It's a flying robot - it's an amphibious robot - it's an explorer of alien worlds. It's NASA's Shapeshifter robot.
In a dusty robotics yard at NASA's Jet Propulsion Laboratory in Pasadena, California, the Shapeshifter team is testing a 3D-printed prototype of this unusual explorer. A contraption that looks like a drone encased in an elongated hamster wheel rolls across the yard, then splits in half. Once separated, the two halves rise on small propellers, effectively becoming flying drones for aerial exploration. These 3D-printed parts are only the beginning; the team imagines a series of up to 12 robots that could transform into a swimming probe or a team of cave explorers.
JPL Principal Investigator Ali Agha envisions Shapeshifter as a mission to Saturn's moon Titan, the only other world in the solar system known to have liquid in the form of methane lakes, rivers and seas on its surface...
Agha and his Shapeshifter co-investigators, who include researchers from Stanford and Cornell universities, came up with the concept of a self-assembling robot made of smaller robots called "cobots." The cobots, each housing a small propeller, would be able to move independent of one another to fly along cliffsides of scientific interest. They could also go spelunking, forming a daisy chain to maintain contact with the surface. Or they could transform into a sphere to roll on flat surfaces and conserve energy.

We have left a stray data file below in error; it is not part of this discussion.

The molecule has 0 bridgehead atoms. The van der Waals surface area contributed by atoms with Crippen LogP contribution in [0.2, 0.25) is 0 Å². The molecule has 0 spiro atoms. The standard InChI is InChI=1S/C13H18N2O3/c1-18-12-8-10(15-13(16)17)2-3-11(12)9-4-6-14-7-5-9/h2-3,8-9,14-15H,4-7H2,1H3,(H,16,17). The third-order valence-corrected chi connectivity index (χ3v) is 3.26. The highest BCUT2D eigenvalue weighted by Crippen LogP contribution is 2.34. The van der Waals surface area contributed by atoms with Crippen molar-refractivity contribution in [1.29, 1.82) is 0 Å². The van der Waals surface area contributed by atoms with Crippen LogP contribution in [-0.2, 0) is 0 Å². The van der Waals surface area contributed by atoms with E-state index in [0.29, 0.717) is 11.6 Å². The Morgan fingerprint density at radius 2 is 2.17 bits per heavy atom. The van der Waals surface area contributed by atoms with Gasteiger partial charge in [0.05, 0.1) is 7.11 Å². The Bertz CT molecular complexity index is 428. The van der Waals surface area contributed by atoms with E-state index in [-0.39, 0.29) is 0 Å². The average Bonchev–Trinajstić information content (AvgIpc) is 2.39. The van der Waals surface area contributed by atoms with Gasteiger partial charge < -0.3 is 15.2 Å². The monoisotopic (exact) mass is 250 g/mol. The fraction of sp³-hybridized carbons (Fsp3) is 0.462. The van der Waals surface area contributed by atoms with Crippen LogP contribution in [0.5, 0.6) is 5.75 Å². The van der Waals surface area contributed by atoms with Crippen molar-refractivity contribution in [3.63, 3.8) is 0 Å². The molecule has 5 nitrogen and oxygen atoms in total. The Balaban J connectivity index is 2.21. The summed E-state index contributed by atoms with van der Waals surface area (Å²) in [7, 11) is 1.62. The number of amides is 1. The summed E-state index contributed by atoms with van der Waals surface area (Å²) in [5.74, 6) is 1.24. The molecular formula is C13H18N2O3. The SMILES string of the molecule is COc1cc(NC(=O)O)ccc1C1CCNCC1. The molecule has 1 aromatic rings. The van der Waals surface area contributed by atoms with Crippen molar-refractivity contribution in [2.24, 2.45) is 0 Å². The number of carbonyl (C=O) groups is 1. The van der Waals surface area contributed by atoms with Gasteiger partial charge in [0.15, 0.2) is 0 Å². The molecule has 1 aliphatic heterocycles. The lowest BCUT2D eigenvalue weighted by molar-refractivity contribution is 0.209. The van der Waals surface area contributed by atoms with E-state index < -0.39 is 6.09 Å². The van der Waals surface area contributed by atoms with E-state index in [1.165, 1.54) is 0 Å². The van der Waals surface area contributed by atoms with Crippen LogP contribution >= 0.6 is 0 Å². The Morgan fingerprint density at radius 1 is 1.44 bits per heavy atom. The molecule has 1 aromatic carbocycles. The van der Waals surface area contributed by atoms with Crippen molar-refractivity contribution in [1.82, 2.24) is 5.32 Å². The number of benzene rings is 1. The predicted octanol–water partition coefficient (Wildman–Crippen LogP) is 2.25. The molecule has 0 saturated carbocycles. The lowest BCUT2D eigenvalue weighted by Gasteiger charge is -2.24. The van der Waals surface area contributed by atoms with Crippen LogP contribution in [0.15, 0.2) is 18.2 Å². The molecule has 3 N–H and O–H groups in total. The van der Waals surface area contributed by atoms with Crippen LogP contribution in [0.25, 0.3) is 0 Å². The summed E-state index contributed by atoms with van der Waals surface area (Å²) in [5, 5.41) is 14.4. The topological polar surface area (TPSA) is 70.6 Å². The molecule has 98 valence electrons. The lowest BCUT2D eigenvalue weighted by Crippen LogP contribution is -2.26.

In his 1920 classic short story The Metal Monster, Abraham Merritt described a multipart robot that functioned as a single entity:
Faster the cubes moved; faster the circle revolved; the pyramids raised themselves, stood bolt upright on their square bases; the six rolling spheres touched them, joined the spinning, and with sleight-of-hand suddenness the ring drew together; its units coalesced, cubes and pyramids and globes threading with a curious suggestion of ferment.
With the same startling abruptness there stood erect, where but a moment before they had seethed, a little figure, grotesque; a weirdly humorous, a vaguely terrifying foot-high shape, squared and angled and pointed and ANIMATE—as though a child should build from nursery blocks a fantastic shape which abruptly is filled with throbbing life.
(Read more about living metal cubes)
I'd also mention Philip K. Dick's M from his 1957 short story The Unreconstructed M.